Whether you believe in the veracity of the Good Book or not is besides the point. The example given here of someone who wisely persevered against all odds, with great Grace, is worth a moment of reflexion.
The Word became flesh and made his dwelling among us. We have seen his glory, the glory of the One and Only, who came from the Father, full of grace and truth.
John 1:14

The 'Grace and Christ' series focuses on the aspects of His ministry on Earth and how it demonstrated Grace.

One leadership book which has had a profound influence on me was 'The Way of the Shepherd' by Kevin Leman. It describes how to be a leader by drawing parallels to keeping a flock of sheep - and it draws from Christ's graceful example. I know, it doesn't sound like there are parallels to make... but read on. Here are the principles from the book and the studied life of Christ as the Shepherd. I think what really gets to me is that Christ's Grace-based Shepherd Leadership promotes the notion that leaders are actually servants to their constituents. Now that's counter-intuitive...

Know the condition of your flock
- Follow the status of your people as well as the status of the work
- Get to know your flock, one sheep at a time
- Engage your people on a regular basis
- Keep your eyes and ears open, question and follow through

Discover the shape of your sheep
- Your choice of sheep can make flock management easier of harder
- Start with healthy sheep, or you'll inherit someone else's problem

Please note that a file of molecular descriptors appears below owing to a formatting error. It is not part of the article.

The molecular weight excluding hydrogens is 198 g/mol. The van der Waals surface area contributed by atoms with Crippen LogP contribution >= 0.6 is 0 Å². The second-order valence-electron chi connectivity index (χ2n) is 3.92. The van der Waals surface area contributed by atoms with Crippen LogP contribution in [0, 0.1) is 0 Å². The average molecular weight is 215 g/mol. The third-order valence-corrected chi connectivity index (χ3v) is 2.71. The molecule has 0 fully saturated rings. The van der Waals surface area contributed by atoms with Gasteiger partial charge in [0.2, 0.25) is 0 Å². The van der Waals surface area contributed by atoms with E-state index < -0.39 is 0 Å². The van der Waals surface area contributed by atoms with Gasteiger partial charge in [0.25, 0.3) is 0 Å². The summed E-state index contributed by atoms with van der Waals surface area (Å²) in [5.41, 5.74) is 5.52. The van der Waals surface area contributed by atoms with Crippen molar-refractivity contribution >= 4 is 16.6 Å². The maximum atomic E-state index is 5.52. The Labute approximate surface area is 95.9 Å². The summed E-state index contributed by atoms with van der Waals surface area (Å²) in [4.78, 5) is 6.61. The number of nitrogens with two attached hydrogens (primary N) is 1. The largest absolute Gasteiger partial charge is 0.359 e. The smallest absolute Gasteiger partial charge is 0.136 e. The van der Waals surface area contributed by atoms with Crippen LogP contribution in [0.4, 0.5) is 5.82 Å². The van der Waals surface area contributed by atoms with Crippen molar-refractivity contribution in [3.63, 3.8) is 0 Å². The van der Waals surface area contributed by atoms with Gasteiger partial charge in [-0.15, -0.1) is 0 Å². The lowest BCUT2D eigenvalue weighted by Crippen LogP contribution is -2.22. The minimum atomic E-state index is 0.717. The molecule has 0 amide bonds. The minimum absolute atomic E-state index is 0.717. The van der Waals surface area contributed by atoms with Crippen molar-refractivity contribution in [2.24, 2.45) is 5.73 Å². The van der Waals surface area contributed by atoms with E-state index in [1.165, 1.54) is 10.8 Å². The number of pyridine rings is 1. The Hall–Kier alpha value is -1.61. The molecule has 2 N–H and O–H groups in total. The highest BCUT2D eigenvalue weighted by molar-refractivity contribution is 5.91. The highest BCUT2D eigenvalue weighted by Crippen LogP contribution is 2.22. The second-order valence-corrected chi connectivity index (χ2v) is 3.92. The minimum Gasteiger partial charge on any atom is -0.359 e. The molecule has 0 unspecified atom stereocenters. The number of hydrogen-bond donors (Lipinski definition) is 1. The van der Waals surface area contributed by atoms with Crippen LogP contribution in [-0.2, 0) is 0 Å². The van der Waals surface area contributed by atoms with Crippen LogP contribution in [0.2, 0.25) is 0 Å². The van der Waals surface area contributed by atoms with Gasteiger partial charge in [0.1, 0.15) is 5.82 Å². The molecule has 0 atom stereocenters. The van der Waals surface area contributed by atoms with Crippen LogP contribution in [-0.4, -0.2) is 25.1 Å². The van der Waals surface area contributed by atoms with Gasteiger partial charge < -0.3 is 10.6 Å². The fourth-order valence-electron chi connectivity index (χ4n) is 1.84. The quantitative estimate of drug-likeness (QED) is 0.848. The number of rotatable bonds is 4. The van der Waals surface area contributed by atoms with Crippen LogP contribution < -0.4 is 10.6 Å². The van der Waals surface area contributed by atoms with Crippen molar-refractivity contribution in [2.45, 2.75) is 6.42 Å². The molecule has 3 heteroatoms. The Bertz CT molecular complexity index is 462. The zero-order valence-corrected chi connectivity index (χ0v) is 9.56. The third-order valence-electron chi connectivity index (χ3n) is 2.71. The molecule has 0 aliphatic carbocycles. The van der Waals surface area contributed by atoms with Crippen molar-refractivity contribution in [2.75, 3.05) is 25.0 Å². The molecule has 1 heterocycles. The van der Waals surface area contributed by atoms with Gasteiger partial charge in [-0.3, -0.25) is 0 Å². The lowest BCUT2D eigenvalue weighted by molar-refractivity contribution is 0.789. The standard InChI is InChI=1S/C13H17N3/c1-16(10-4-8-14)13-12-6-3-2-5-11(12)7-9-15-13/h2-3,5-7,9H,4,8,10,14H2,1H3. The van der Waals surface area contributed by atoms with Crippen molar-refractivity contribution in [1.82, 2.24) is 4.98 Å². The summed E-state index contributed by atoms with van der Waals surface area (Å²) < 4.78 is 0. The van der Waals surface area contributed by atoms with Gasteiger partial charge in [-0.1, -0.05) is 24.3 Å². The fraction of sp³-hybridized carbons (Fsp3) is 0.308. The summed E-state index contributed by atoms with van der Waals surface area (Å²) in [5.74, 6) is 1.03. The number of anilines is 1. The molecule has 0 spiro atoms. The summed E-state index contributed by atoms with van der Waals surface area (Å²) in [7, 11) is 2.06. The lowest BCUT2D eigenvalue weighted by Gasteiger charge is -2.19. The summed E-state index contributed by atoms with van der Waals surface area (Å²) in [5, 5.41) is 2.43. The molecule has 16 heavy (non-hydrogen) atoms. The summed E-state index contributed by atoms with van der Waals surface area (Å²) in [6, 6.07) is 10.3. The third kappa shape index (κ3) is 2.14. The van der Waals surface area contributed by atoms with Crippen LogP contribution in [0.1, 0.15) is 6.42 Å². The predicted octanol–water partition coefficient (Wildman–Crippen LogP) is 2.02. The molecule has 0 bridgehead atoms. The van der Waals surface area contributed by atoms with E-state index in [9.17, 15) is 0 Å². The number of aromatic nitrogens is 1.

- Know the SHAPE of your sheep to make sure they're in the right fold
-- Strengths
-- Heart
-- Attitude
-- Personality
-- Experiences

Help your sheep identify with you
- Build trust with your followers by modeling authenticity, integrity, and compassion
- Set higher standards of performance
- Relentlessly communicate your values and sense of mission
- Define the cause for your people and tell them where they fit in
- Remember that great leadership isn't just professional; it's personal

Make your pasture a safe place
- Keep your people well informed
- Infuse every position with importance
- Cull chronic instigators from the flock
- Regularly rotate the sheep to fresh pasture
- Reassure the sheep by staying visible
- Don't give problems time to fester

The staff of direction
- Know where you're going, get out in front, and keep your flock on the move
- When directing, use persuasion rather than coercion
- Give your people freedom of movement, but make sure they know where the fence is. Don't confuse boundaries with bridles
When your people get in trouble, go and get them out
- Remind your people that failure isn't fatal

The rod of correction
- Protect: stand in the gap and fight for your sheep
- Correct: approach discipline as a teaching opportunity
- Inspect: regularly inquire about your people's progress

The heart of the shepherd
- Great leadership is a lifestyle, not a technique
- Every day you have to decide who's going to pay for your leadership - you or your people
- Most of all, have a heart for your sheep

May it bring out the graceful shepherd leader in us.